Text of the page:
For the Love of Trains

I come from a train family. My great-grandfather worked on the Delaware and Hudson Railway for 47 years, and literally died on its tracks. He instilled in my father a love for trains, and my father did the same for me when I was a child. Now, I intend to pass a love for trains on to my own son.

My love for trains lay dormant for awhile as I pursued other interests as a teenager and twenty-something. But those transient years apparently weren’t enough to wipe trains from my memory. As I’ve emerged into adulthood, trains have again become one of my biggest interests. Why? I have a few ideas that I think most train buffs will be able to relate to:

1. The Power. Trains are an engineering marvel that helped build the world, and it’s easy to be awestruck by a 1,600 horsepower diesel engine (or several) pulling hundreds of cars filled with thousands of tons of coal or freight. The power of trains is what brings out the child in us as we’re humbled by their might. At the same time, this power reminds us of the greatness that people can achieve.

2.  The Artistry. Though filled with immense mechanical power, trains were also made to be aesthetically pleasing. As far as diesel engines go, I’m a big fan of the round-nosed ALCO PA’s, as seen here. But trains also add a lot to scenery; whether an industrial landscape or a wintry mountain forest, trains add beauty to the world rather than detract from it.

3. The Collectibility. Trains are utterly collectible due to the immense range of varieties that exist. And, it’s possible to collect a lot of different things related to trains, such as images of certain trains, train rides, or model trains. I attended a model train show recently, and I noted the detail with which model train collectors can become involved when a man next to me to pointed at an HO scale No. 19 Delaware and Hudson ALCO PA1 diesel engine and said “they have 19, but I need 17.” There are actually four models of these diesels, 16 through 19, and I need them all.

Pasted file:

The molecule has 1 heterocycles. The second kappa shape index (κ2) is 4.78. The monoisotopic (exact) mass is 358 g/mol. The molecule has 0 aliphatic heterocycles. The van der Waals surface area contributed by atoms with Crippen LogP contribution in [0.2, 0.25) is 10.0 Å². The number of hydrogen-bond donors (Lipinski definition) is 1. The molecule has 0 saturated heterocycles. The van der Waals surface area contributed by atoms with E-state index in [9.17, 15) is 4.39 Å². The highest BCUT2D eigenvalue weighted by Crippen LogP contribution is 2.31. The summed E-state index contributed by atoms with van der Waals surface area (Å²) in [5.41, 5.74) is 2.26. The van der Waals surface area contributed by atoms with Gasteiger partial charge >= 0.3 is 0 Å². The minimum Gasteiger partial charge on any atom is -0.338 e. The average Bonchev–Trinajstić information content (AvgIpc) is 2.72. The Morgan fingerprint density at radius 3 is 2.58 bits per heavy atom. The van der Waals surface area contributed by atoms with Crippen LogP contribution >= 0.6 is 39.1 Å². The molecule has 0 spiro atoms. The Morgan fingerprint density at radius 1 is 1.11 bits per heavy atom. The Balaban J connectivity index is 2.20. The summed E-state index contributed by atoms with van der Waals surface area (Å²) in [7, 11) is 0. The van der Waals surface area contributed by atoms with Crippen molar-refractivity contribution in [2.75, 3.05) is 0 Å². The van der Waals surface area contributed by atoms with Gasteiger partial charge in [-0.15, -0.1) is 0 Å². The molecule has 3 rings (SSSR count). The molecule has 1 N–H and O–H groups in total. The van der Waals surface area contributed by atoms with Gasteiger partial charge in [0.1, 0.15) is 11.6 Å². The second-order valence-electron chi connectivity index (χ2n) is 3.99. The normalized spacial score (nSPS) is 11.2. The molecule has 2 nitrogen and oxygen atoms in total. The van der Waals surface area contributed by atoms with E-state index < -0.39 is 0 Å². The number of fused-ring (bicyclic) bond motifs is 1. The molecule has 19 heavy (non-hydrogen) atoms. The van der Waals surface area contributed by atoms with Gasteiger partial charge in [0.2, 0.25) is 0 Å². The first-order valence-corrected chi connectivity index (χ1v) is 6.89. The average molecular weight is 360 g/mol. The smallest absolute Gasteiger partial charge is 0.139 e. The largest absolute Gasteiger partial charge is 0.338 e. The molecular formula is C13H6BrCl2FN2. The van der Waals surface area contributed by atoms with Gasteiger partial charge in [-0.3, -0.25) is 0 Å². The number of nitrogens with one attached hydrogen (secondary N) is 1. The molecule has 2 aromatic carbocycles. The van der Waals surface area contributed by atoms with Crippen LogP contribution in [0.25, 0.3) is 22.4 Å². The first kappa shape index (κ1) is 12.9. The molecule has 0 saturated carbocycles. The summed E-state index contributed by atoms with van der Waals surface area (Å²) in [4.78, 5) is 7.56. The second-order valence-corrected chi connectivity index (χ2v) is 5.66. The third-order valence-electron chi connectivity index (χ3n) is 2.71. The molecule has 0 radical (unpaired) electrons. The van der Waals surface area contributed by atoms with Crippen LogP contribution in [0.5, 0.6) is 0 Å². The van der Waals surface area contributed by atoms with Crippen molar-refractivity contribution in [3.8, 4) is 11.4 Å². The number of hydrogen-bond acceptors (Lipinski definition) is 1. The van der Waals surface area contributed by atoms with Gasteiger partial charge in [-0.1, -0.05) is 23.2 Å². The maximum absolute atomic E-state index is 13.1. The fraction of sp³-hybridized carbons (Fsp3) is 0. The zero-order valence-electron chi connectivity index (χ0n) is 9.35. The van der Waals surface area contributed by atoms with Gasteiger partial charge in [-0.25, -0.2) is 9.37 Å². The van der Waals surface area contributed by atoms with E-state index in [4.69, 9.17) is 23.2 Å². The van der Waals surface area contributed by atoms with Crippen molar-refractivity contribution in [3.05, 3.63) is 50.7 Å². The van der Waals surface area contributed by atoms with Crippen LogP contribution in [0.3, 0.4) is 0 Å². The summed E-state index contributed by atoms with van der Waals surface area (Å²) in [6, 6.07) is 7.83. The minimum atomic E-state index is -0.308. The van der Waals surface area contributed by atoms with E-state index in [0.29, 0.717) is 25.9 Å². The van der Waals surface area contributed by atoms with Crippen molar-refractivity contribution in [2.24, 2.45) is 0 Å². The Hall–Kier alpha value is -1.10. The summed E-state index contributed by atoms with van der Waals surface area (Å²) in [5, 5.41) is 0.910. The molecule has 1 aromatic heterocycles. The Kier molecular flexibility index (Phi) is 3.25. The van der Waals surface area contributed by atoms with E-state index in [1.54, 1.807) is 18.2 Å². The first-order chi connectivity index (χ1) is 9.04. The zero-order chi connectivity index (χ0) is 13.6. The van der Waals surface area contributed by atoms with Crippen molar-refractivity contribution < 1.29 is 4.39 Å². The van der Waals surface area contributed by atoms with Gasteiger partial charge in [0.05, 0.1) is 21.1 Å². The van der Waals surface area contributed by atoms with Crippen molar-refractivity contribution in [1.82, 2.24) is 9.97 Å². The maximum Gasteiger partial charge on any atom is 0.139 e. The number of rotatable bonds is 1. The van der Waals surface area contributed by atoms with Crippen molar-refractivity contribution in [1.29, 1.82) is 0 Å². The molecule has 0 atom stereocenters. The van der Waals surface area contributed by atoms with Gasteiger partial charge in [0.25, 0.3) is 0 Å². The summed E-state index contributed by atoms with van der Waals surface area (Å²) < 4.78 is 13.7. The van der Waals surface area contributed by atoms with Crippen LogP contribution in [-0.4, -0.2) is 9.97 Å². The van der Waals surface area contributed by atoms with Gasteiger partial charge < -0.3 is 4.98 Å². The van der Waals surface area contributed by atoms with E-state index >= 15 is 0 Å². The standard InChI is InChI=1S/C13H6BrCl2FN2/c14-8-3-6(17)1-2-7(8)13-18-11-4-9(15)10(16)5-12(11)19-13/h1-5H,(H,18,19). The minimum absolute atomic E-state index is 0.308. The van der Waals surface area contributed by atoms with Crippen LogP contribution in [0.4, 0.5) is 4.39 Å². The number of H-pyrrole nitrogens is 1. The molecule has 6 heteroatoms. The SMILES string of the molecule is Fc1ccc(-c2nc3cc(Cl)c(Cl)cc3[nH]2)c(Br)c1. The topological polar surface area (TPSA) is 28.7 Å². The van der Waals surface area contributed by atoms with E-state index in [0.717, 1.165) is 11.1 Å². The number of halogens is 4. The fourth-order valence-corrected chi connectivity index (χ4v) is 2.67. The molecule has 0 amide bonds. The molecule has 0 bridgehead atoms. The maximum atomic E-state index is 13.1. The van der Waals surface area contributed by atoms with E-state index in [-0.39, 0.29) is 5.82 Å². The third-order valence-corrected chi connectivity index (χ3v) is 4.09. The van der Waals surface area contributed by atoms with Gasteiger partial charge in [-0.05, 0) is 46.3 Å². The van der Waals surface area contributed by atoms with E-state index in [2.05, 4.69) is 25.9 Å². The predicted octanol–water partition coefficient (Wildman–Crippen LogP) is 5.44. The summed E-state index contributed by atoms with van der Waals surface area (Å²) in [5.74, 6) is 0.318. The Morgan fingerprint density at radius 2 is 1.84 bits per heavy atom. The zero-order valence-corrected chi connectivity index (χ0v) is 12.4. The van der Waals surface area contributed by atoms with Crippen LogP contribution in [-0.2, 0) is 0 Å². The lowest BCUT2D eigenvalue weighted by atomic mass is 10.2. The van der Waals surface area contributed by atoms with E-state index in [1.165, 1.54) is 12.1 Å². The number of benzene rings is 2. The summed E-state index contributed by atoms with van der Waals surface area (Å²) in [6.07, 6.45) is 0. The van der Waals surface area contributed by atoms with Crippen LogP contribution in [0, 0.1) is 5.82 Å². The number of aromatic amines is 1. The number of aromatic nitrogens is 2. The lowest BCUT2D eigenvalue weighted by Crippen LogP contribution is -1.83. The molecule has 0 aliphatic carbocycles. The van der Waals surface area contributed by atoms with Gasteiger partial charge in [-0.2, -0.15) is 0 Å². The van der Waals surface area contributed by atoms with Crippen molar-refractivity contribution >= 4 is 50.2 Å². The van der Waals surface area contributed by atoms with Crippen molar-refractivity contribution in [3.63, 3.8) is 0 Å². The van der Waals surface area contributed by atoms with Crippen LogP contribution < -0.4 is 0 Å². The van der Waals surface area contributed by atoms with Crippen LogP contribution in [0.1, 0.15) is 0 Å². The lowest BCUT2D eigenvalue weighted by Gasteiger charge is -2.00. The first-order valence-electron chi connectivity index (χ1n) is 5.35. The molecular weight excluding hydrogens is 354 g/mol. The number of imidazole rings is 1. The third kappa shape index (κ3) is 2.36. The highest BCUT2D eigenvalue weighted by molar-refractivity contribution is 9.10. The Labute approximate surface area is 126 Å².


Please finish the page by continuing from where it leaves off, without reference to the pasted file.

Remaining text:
4. The Lineage. For all of the reasons above, a love for trains is easy to transfer to younger generations. Their power teaches; their beauty inspires; and their collectibility allows for these virtues to be physically passed along. Indeed, trains are a family thing, and even if my son should forget about his boyhood trains while he’s studying microbiology at Dartmouth, I’m sure he’ll return to them someday when he stumbles across his old train sets, and decides to pass them along to his children.

Are there any other train lovers out there?


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3 responses to “For the Love of Trains

  1. The only reason I’m into trains is for travel. I will never fly again and some of the most relaxing vacations I’ve taken have involved riding the train to my destination. Definitely worth the time!

  2. Cathy

    My father was a train addict (his grandfather was with the Northern Pacific Railroad ), making a detour to see every historic steam engine, taking every steam engine excursion, and spending most of his free time building model trains. We didn’t inherit his addiction but it was important for us to take our children on a long train trip, just like he took us when I was 11. It’s something that every family should do, just like every family should take that road trip across the U.S. But hurry, before the government does away with Amtrak.

  3. avid

    Lovely post, Wes.

    One of the first sounds I shared with my now nine month old grand daughter was the whistle and chug of a steam loco. Gotta get ’em young.
    Also, there are only one or two good songs about planes, and about a million great train songs.

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